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Winter Park Library Archive

McKean Home "Wind Song"


Wind Song

In 1950 Dr. Hugh McKean and his wife, Jeanette Genius McKean, adopted two peacocks and let them frolic on their front lawn off Interlachen Avenue. But the birds were too noisy and needed more room, so the McKeans moved the peacocks to a new home on Genius Drive, where they were free to roam more than 150 acres of orange groves and oak trees. Charles Hosmer Morse, Mrs. McKean's grandfather, had purchased this property in 1920, planted orange groves there, and carved out a road. The road was named for Morse's daughter (and Jeanette's mother) Elizabeth by her husband Dr. Richard Genius because Elizabeth had always insisted on the preservation of the natural beauty of her father's land.

The McKeans followed the peacocks to 930 Genius Drive in 1951 when they moved into "Wind Song," or "Villa Genius," a mansion built by Dr. Genius in 1938 on Lake Virginia, directly across from Rollins College. (Dr. McKean also became the tenth president of Rollins in 1951, serving until 1969.) The McKeans' home featured Spanish architecture - Mediterranean influences including a red tile roof, iron grillwork, and a fountain with decorative tile imported from Spain - and in it they entertained notables visiting Winter Park. They also allowed the public to visit Genius Drive, managed by the Winter Park Land Company of which Mrs. McKean was president. By the 1970's, more than 100 peacocks lived on the property, but by 1987 vandalism prompted the closure of Genius Drive to the public. It does, however, open occasionally for guided tours.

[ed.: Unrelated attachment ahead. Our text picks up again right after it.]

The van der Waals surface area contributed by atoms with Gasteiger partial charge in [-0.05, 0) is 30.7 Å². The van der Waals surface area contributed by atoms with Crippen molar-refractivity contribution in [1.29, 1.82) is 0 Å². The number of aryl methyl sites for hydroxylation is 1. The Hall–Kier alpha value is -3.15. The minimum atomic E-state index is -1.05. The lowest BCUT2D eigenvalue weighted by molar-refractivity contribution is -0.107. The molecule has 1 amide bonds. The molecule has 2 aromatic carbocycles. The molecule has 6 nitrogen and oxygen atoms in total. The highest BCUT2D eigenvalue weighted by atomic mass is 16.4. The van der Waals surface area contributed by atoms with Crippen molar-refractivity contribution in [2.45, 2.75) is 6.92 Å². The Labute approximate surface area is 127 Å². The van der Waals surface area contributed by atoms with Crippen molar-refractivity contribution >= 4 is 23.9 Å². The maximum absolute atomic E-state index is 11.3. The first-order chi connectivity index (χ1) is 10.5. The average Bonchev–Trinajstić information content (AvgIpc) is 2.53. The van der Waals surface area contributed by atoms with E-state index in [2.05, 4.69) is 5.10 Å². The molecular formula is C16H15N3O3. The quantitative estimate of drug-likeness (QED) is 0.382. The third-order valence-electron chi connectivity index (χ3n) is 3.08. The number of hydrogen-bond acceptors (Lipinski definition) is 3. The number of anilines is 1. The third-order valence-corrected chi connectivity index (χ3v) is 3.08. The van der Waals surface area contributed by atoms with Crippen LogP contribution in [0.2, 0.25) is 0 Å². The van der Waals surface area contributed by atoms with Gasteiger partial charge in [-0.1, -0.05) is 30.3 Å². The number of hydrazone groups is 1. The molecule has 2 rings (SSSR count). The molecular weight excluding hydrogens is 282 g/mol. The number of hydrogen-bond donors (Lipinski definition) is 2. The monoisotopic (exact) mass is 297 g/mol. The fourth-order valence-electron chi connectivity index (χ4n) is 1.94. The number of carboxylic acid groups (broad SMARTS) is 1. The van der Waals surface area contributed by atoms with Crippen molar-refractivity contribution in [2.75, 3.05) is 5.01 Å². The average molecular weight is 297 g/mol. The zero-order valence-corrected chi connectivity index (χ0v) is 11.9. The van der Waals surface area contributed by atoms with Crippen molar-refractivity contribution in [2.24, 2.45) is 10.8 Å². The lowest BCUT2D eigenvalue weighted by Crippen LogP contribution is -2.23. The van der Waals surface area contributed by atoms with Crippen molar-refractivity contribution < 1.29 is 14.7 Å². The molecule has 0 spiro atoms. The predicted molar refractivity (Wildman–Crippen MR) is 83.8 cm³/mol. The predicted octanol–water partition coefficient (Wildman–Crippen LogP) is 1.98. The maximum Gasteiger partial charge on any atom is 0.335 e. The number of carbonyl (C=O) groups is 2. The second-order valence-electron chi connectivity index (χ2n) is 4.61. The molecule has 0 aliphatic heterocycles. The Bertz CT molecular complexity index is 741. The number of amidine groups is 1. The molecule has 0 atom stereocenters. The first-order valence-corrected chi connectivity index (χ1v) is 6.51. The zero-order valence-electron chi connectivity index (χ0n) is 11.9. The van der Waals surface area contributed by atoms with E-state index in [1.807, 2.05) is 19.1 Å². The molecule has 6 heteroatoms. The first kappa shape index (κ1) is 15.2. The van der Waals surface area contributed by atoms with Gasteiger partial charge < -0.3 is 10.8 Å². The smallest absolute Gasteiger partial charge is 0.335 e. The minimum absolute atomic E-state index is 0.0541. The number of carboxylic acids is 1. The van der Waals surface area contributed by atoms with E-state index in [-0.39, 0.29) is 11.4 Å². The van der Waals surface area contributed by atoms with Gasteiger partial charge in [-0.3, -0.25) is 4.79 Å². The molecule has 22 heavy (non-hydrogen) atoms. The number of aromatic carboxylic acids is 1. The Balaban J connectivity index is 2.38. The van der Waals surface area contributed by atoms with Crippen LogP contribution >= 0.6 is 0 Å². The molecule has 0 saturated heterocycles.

This article was written by former archivist, Barbara White, MLIS.